Traumatic Rift: How Conspiracy Beliefs Undermine Cohesion After Societal Trauma?


  • Michal Bilewicz
  • Marta Witkowska
  • Myrto Pantazi
  • Theofilos Gkinopoulos
  • Olivier Klein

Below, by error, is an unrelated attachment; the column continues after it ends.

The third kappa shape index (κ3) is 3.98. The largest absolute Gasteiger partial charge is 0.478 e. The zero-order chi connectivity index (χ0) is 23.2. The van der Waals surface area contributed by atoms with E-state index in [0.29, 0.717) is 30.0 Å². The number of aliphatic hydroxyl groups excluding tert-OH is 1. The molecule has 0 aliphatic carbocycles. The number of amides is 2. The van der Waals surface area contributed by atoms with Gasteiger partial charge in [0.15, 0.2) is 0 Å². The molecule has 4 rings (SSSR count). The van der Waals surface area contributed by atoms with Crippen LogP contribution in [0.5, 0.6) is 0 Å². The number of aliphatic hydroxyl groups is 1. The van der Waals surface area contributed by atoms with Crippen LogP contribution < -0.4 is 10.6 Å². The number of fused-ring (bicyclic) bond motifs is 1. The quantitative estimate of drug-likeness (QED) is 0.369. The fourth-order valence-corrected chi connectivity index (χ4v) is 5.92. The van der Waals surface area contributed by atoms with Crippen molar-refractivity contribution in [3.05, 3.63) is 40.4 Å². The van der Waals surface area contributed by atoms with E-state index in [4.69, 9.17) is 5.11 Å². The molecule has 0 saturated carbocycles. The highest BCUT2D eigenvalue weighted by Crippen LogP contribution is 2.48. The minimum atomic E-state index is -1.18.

Collective traumas may often lead to deep societal divides and internal conflicts. In this article, we propose that conspiracy theories emerging in response to victimizing events may play a key role in the breakdown of social cohesion. We performed a nationally representative survey in Poland (N = 965) two years after the Smoleńsk airplane crash in which the Polish president was killed, together with 95 political officials and high-ranking military officers. The survey found that people endorsing conspiratorial accounts of the Smoleńsk catastrophe preferred to distance themselves from conspiracy non-believers, while skeptics preferred greater distance to conspiracy believers. We also examined the role of people’s belief in the uniqueness of in-group historical suffering as an important antecedent of both conspiracy thinking and hostility towards outgroups (conspiracy believers and non-believers).